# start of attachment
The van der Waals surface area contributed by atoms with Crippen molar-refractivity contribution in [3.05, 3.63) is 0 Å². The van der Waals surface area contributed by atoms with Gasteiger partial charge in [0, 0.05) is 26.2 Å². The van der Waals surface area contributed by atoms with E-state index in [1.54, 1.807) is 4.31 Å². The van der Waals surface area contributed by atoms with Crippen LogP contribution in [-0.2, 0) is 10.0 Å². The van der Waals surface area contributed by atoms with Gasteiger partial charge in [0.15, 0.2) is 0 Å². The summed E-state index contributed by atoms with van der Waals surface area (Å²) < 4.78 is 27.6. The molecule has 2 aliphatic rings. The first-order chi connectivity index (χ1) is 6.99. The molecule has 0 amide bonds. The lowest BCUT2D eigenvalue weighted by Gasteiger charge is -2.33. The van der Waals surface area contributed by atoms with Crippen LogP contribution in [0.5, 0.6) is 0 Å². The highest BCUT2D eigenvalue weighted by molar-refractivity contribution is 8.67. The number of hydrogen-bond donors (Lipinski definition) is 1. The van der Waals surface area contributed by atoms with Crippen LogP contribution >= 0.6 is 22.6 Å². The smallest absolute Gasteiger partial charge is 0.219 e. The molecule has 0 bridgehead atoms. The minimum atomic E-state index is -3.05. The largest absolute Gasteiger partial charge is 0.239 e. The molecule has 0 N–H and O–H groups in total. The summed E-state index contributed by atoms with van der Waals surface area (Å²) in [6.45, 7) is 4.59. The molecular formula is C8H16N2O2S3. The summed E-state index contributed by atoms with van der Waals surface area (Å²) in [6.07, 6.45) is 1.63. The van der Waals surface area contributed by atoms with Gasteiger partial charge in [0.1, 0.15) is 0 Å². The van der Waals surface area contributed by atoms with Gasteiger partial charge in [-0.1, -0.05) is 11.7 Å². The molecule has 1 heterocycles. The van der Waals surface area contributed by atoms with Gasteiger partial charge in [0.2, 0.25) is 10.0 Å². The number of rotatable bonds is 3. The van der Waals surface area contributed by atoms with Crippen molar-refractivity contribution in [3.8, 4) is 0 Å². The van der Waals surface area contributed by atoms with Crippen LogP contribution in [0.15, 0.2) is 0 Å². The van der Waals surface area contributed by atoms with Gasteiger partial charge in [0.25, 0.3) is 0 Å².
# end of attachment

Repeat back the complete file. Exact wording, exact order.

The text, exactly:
The van der Waals surface area contributed by atoms with Crippen molar-refractivity contribution in [3.05, 3.63) is 0 Å². The van der Waals surface area contributed by atoms with Gasteiger partial charge in [0, 0.05) is 26.2 Å². The van der Waals surface area contributed by atoms with E-state index in [1.54, 1.807) is 4.31 Å². The van der Waals surface area contributed by atoms with Crippen LogP contribution in [-0.2, 0) is 10.0 Å². The van der Waals surface area contributed by atoms with Gasteiger partial charge in [0.15, 0.2) is 0 Å². The summed E-state index contributed by atoms with van der Waals surface area (Å²) < 4.78 is 27.6. The molecule has 2 aliphatic rings. The first-order chi connectivity index (χ1) is 6.99. The molecule has 0 amide bonds. The lowest BCUT2D eigenvalue weighted by Gasteiger charge is -2.33. The van der Waals surface area contributed by atoms with Crippen LogP contribution in [0.5, 0.6) is 0 Å². The highest BCUT2D eigenvalue weighted by molar-refractivity contribution is 8.67. The number of hydrogen-bond donors (Lipinski definition) is 1. The van der Waals surface area contributed by atoms with Crippen LogP contribution >= 0.6 is 22.6 Å². The smallest absolute Gasteiger partial charge is 0.219 e. The molecule has 0 bridgehead atoms. The minimum atomic E-state index is -3.05. The largest absolute Gasteiger partial charge is 0.239 e. The molecule has 0 N–H and O–H groups in total. The summed E-state index contributed by atoms with van der Waals surface area (Å²) in [6.45, 7) is 4.59. The molecular formula is C8H16N2O2S3. The summed E-state index contributed by atoms with van der Waals surface area (Å²) in [6.07, 6.45) is 1.63. The van der Waals surface area contributed by atoms with Gasteiger partial charge in [0.1, 0.15) is 0 Å². The van der Waals surface area contributed by atoms with Gasteiger partial charge in [-0.1, -0.05) is 11.7 Å². The molecule has 1 heterocycles. The van der Waals surface area contributed by atoms with Gasteiger partial charge in [0.2, 0.25) is 10.0 Å². The number of rotatable bonds is 3. The van der Waals surface area contributed by atoms with Crippen molar-refractivity contribution in [3.8, 4) is 0 Å². The van der Waals surface area contributed by atoms with Crippen LogP contribution in [0.15, 0.2) is 0 Å². The van der Waals surface area contributed by atoms with Gasteiger partial charge in [0.25, 0.3) is 0 Å².